Bills in 4 States Require Birth Certificates For 2012 Election

Sun, 21 Nov 2010 12:51:11 +0000


Obama, you can run but you can’t hide.

Due to the unconscionable failure of Congress, state governments, and the Demonrat Party, you got away with not providing documentary proof of your constitutional eligibility to be President of the United State of America in 2008. But you will not in 2012!

Republican legislatures in four states — Texas, Pennsylvania, Georgia, Arizona — have or plan to introduce bills that would require all candidates for president or vice president of the United States to show his or her birth certificate to be on the state ballot.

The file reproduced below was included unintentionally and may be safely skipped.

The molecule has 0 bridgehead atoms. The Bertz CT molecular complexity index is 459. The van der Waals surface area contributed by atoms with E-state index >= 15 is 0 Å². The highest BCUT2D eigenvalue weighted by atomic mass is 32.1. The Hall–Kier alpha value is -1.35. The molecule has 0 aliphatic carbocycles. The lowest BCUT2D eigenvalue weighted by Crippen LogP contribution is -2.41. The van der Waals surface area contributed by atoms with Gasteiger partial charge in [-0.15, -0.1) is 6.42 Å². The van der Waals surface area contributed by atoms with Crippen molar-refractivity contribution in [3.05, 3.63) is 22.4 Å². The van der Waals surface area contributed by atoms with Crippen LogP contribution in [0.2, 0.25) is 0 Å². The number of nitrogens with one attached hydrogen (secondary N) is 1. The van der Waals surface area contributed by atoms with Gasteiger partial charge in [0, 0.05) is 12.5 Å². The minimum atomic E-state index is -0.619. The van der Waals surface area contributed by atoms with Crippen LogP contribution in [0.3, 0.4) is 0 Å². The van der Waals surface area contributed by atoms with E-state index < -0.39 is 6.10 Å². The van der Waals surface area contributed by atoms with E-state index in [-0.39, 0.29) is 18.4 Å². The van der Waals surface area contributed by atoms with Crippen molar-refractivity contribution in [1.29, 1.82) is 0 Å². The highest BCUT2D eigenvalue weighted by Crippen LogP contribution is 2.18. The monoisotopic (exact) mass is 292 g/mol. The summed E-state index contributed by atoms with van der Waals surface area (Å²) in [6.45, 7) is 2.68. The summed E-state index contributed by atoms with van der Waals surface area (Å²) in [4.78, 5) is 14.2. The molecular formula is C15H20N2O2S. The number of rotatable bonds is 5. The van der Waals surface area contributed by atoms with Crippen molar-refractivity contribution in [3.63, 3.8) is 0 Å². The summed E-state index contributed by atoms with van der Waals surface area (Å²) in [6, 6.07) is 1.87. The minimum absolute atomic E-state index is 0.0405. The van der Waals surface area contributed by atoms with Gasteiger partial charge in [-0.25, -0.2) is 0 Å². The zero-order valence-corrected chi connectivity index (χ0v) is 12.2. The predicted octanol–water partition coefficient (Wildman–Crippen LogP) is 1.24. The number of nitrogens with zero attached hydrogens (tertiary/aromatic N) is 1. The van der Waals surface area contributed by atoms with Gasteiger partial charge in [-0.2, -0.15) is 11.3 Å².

State GOP leaders grab issue of Obama eligibility

By Bob Unruh – WorldNetDaily – Nov 18, 2010

The GOP members of Congress who booted Democrat Rep. Nancy Pelosi from the speaker’s seat when they took the majority in the U.S. House this month may be the least of President Barack Obama’s concerns as the 2012 presidential campaign assembles.

That’s because in Pennsylvania, and in at least a couple of other states, there are Republican-controlled Houses, Senates and governors’ offices where being developed right now are plans to use state law to demand proof of constitutional eligibility from presidential candidates before they would be allowed on the state ballot.

From Pennsylvania, Georgia and Texas there already is confirmation of such plans. Arizona is likely to have the same plan, and other states are expected to be in the works as legislatures approach the dates when they will convene.